Qantas says its foreign ownership level has risen to 44.7 per cent, edging closer to the 49 per cent legislated cap.
In an update to the market on Wednesday, Qantas said its total foreign ownership level had risen from 43.7 per cent at July 31 to 44.7 per cent at August 25.
Under Australian Securities Exchange rules, the airline was required to inform the market if its total foreign shareholding reached or exceeded 44 per cent.
Qantas recently announced plans to create a new holding structure and corporate entity by splitting its Qantas mainline operations into separate Domestic and International units. The proposed move, unveiled at the full year results presentation in August, was designed to open the possibility of more foreign investment in the airline.
“This will have no impact on the day-to-day operations, network or staffing at Qantas International,” Qantas chief executive Alan Joyce said on August 28.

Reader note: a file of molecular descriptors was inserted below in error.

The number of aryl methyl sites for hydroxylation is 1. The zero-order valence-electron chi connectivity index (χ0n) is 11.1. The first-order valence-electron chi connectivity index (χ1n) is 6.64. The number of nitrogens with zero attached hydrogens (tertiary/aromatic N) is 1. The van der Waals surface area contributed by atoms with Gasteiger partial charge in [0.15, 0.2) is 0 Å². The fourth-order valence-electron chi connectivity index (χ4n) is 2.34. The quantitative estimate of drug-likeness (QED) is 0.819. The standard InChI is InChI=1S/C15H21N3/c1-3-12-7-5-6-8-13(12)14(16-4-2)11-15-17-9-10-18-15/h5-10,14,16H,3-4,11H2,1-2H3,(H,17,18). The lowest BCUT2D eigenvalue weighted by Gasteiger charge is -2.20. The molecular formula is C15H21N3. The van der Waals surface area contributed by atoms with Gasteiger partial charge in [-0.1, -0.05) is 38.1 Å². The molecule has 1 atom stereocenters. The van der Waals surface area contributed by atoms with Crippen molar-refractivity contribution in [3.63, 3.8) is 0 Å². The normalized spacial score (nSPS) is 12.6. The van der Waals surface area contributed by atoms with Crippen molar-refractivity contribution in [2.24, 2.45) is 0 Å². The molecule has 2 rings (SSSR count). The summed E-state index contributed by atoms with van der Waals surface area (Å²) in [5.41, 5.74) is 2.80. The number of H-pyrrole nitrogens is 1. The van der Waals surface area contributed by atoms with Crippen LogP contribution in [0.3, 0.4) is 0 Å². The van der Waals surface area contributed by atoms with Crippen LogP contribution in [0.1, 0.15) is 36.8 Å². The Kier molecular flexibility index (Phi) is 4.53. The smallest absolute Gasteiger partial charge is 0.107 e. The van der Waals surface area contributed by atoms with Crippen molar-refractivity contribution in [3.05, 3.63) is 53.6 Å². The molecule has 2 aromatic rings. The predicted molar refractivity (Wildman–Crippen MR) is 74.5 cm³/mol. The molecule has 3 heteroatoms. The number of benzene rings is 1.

“It will create the long-term option for Qantas International to participate in partnership opportunities in the international aviation market, with a view to achieving further efficiencies and improved returns to shareholders.”
The Qantas Sale Act prohibits foreign persons or companies from owning more than 49 per cent of Qantas stock.
US-based investment firm Franklin Resources Inc was Qantas’s largest shareholder with an 18.66 per cent stake, according to the airline’s 2013/14 annual report.
News of the increased foreign ownership level comes as Fairfax Media reported representatives from China Eastern flew to Sydney to meet with their counterparts at Qantas keen to forge a deeper cooperation between the two airlines.
Qantas and China Eastern codeshare on each other’s services between Sydney and Shanghai, while Qantas has placed its QF code on a number of China Eastern’s domestic flights from Shanghai within China. The two carriers are also investors in the yet-to-be-approved Jetsar Hong Kong.